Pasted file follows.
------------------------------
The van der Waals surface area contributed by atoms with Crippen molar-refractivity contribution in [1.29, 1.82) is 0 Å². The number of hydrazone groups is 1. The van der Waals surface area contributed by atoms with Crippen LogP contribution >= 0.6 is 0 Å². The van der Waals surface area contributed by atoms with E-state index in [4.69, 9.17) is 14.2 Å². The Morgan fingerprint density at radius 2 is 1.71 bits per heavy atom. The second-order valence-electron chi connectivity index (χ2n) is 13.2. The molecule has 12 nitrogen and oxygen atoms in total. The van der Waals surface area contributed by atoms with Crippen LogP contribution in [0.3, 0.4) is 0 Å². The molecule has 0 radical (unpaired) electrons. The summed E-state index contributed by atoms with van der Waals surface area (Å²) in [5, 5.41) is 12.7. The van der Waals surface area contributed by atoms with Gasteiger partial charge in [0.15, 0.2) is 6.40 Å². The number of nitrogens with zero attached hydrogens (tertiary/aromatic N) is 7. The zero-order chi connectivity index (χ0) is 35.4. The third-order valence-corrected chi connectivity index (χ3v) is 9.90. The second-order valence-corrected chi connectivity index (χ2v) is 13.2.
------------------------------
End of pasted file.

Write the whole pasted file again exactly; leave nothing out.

The van der Waals surface area contributed by atoms with Crippen molar-refractivity contribution in [1.29, 1.82) is 0 Å². The number of hydrazone groups is 1. The van der Waals surface area contributed by atoms with Crippen LogP contribution >= 0.6 is 0 Å². The van der Waals surface area contributed by atoms with E-state index in [4.69, 9.17) is 14.2 Å². The Morgan fingerprint density at radius 2 is 1.71 bits per heavy atom. The second-order valence-electron chi connectivity index (χ2n) is 13.2. The molecule has 12 nitrogen and oxygen atoms in total. The van der Waals surface area contributed by atoms with Crippen LogP contribution in [0.3, 0.4) is 0 Å². The molecule has 0 radical (unpaired) electrons. The summed E-state index contributed by atoms with van der Waals surface area (Å²) in [5, 5.41) is 12.7. The van der Waals surface area contributed by atoms with Gasteiger partial charge in [0.15, 0.2) is 6.40 Å². The number of nitrogens with zero attached hydrogens (tertiary/aromatic N) is 7. The zero-order chi connectivity index (χ0) is 35.4. The third-order valence-corrected chi connectivity index (χ3v) is 9.90. The second-order valence-corrected chi connectivity index (χ2v) is 13.2.